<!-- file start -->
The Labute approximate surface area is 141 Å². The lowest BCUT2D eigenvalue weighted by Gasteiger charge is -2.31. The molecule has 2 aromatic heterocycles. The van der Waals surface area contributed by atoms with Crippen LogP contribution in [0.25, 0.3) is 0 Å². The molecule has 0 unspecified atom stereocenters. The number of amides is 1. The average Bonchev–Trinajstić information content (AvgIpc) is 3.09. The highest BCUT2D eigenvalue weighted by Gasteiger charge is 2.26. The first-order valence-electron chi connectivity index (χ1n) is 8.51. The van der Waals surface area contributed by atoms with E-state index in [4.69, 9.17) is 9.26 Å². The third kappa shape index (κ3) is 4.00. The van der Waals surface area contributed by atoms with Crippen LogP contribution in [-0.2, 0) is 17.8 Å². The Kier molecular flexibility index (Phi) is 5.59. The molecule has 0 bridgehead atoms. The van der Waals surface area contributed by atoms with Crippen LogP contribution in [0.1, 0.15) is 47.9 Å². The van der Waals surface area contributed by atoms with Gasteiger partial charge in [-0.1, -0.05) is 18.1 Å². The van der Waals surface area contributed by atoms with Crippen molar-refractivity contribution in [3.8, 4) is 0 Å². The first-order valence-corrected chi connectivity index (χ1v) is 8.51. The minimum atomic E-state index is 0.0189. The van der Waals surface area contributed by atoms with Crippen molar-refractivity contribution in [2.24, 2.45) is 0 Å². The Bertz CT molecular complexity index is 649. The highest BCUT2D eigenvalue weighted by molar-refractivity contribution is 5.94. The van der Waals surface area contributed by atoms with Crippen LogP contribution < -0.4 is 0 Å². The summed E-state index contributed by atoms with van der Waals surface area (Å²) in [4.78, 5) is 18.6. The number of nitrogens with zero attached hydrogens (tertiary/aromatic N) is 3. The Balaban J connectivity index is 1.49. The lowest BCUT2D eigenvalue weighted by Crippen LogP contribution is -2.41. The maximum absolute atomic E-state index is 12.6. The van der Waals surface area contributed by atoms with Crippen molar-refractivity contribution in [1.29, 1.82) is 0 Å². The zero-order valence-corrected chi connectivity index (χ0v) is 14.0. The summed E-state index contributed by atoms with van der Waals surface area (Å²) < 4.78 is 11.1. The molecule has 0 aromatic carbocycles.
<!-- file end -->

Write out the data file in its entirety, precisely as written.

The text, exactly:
The Labute approximate surface area is 141 Å². The lowest BCUT2D eigenvalue weighted by Gasteiger charge is -2.31. The molecule has 2 aromatic heterocycles. The van der Waals surface area contributed by atoms with Crippen LogP contribution in [0.25, 0.3) is 0 Å². The molecule has 0 unspecified atom stereocenters. The number of amides is 1. The average Bonchev–Trinajstić information content (AvgIpc) is 3.09. The highest BCUT2D eigenvalue weighted by Gasteiger charge is 2.26. The first-order valence-electron chi connectivity index (χ1n) is 8.51. The van der Waals surface area contributed by atoms with E-state index in [4.69, 9.17) is 9.26 Å². The third kappa shape index (κ3) is 4.00. The van der Waals surface area contributed by atoms with Crippen LogP contribution in [-0.2, 0) is 17.8 Å². The Kier molecular flexibility index (Phi) is 5.59. The molecule has 0 bridgehead atoms. The van der Waals surface area contributed by atoms with Crippen LogP contribution in [0.1, 0.15) is 47.9 Å². The van der Waals surface area contributed by atoms with Gasteiger partial charge in [-0.1, -0.05) is 18.1 Å². The van der Waals surface area contributed by atoms with Crippen molar-refractivity contribution in [3.8, 4) is 0 Å². The first-order valence-corrected chi connectivity index (χ1v) is 8.51. The minimum atomic E-state index is 0.0189. The van der Waals surface area contributed by atoms with Crippen molar-refractivity contribution in [2.24, 2.45) is 0 Å². The Bertz CT molecular complexity index is 649. The highest BCUT2D eigenvalue weighted by molar-refractivity contribution is 5.94. The van der Waals surface area contributed by atoms with Crippen LogP contribution < -0.4 is 0 Å². The summed E-state index contributed by atoms with van der Waals surface area (Å²) in [4.78, 5) is 18.6. The number of nitrogens with zero attached hydrogens (tertiary/aromatic N) is 3. The Balaban J connectivity index is 1.49. The lowest BCUT2D eigenvalue weighted by Crippen LogP contribution is -2.41. The maximum absolute atomic E-state index is 12.6. The van der Waals surface area contributed by atoms with Crippen molar-refractivity contribution in [1.29, 1.82) is 0 Å². The zero-order valence-corrected chi connectivity index (χ0v) is 14.0. The summed E-state index contributed by atoms with van der Waals surface area (Å²) < 4.78 is 11.1. The molecule has 0 aromatic carbocycles.